SPECIAL EFFECTS AND EXTREME MAKEUP
In which the art of the actor shines through the special effects and extreme makeup
Andy Serkis is one of the most accomplished actors of our time. His movies are often hits: According to Box Office Mojo, he outranks A-list names like Don Cheadle, Ben Stiller and Brad Pitt. But Serkis isn’t a familiar face — his success comes from disappearing into roles like Caesar in his new blockbuster, “War for the Planet of the Apes.”
Serkis is among several actors we’ve singled out for delivering great performances that transcend the special effects or extreme makeup that define their characters. Many of Serkis’ major roles, like Gollum in “The Lord of the Rings,” involve performance capture, in which an actor’s movements and facial expressions are recorded and then digitally rendered in postproduction with a totally different look.
Here are 10 other memorable performances where actors made us forget the alterations, while also rendering themselves unrecognizable.
Robin Williams, ‘Bicentennial Man’ (1999)
Williams, at his sappy best, played Andrew Martin, a familyfriendly household android in “Bicentennial Man,” trying to find his way in the world as he develops the use of emotion and increasingly desires freedom. As The New York Times put it at the time, Williams “wants to tickle our funny bones while going for the emotional jugular with drippy, sugar-coated New Age sentiments.”
While the movie has the brilliant physical gags that Williams became synonymous with — Hey, look, it’s an android falling out a window! — it’s the more vulnerable moments that elevate his performance, especially as Andrew deals with the aging and death of those he cares about while going on to live himself.
Brad Pitt, ‘The Curious Case of Benjamin Button,’ 2008
In another movie dealing with mortality, Pitt turned in a masterful performance in “The Curious Case of Benjamin Button” — a David Fincher film about de-aging. Pitt was nominated for an Oscar for this role, in which he deftly navigates playing an old man who knows very little about the world and grows younger until he is a dying baby who has seen it all.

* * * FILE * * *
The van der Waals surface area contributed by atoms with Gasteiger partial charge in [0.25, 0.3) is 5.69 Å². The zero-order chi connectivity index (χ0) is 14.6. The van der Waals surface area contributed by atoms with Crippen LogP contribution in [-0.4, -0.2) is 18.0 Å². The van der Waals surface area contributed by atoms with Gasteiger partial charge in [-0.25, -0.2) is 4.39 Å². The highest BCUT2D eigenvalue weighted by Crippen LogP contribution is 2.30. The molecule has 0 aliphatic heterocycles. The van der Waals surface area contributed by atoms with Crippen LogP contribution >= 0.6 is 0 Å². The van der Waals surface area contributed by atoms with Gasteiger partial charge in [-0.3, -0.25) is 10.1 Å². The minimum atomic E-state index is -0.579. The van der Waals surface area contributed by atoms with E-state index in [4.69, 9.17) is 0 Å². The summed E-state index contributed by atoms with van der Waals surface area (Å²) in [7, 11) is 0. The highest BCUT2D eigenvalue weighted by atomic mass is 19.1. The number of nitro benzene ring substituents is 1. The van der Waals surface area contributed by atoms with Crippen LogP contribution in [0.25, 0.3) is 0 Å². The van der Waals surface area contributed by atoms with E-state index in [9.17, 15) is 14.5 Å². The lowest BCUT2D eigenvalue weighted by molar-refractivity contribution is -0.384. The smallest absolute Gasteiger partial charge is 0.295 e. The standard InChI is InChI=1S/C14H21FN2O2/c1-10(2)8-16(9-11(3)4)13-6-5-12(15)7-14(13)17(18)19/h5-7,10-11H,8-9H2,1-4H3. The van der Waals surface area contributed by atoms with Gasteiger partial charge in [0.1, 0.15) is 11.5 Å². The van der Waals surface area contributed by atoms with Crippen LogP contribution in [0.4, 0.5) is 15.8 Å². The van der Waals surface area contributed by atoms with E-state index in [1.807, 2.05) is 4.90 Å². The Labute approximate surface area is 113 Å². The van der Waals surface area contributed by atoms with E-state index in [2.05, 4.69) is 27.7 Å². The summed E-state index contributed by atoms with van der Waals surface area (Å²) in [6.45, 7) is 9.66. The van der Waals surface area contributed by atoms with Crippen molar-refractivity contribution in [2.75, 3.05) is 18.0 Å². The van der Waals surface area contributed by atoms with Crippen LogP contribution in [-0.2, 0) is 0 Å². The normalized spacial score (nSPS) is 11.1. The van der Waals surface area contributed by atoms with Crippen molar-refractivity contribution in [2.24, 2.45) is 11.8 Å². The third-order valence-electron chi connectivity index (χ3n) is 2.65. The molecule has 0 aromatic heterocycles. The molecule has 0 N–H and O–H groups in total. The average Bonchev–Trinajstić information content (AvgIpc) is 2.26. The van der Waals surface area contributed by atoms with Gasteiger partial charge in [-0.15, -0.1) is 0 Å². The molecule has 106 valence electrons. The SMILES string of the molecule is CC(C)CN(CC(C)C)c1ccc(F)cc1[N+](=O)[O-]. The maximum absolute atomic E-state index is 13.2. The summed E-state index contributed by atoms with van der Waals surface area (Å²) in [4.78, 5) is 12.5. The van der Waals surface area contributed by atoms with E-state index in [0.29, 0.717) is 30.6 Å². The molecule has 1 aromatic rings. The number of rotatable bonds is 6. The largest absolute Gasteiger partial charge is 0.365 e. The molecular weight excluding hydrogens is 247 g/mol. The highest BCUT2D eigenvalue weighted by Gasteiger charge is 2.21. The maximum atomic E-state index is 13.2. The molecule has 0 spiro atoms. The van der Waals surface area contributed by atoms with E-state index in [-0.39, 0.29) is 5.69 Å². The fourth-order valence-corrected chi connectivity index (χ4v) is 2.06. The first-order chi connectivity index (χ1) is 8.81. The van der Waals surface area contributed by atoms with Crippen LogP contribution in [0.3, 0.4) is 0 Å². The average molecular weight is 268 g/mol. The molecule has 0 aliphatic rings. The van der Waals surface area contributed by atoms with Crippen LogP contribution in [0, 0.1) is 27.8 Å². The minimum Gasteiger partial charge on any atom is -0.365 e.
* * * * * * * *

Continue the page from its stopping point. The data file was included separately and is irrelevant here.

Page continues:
And in a testament to the computer generation skills behind the movie, the film won three Oscars: best achievement in art direction, makeup, and visual effects.
Boris Karloff, ‘Frankenstein’ (1931)
A Mount Rushmore for horror movie performances would surely include Karloff ’s portrayal of Frankenstein’s monster in the 1931 adaptation of the Mary Shelley novel. Karloff ’s role, mostly delivered in grunts, was terrifying, imposing, and showed a cold detachment that has made the movie a part of pop culture lore.
The makeup, which showed grisly bolts sticking out of the monster’s neck, added to the ghoulishness that accompanied Karloff ’s performance.
There are glimpses of a monster that tries (and fails) to grasp the world, captured by an actor whose name appears in the opening credits as “?”
Karloff’s title role was a small part of a large body of work — but it is the monster for which he is most known. Zoe Saldana, ‘Avatar’ (2009) Saldana didn’t just have to master performance capture for her portrayal of the warrior Neytiri in “Avatar.”
She also had to learn a made-up language: Na’vi.
“Avatar” is a dizzying visual journey, but to supplement the film’s resplendent effects, Saldana said she had a skill that enhanced her performance.
“I think I would have never booked ‘Avatar’ if it weren’t for my ballet background,” Saldana told The New York Times in May. “The actress James Cameron wanted was physically able. I thank god for something like ballet, which gave that space for me to be by myself and find peace. Ballet was my meditation, my therapy, my escape, my answer.”
Jim Carrey, ‘Dr. Seuss’ How the Grinch Stole Christmas’ (2000)
The New York Times review called the movie “shrill,” “overstuffed,” “spiritless,” — you get the point.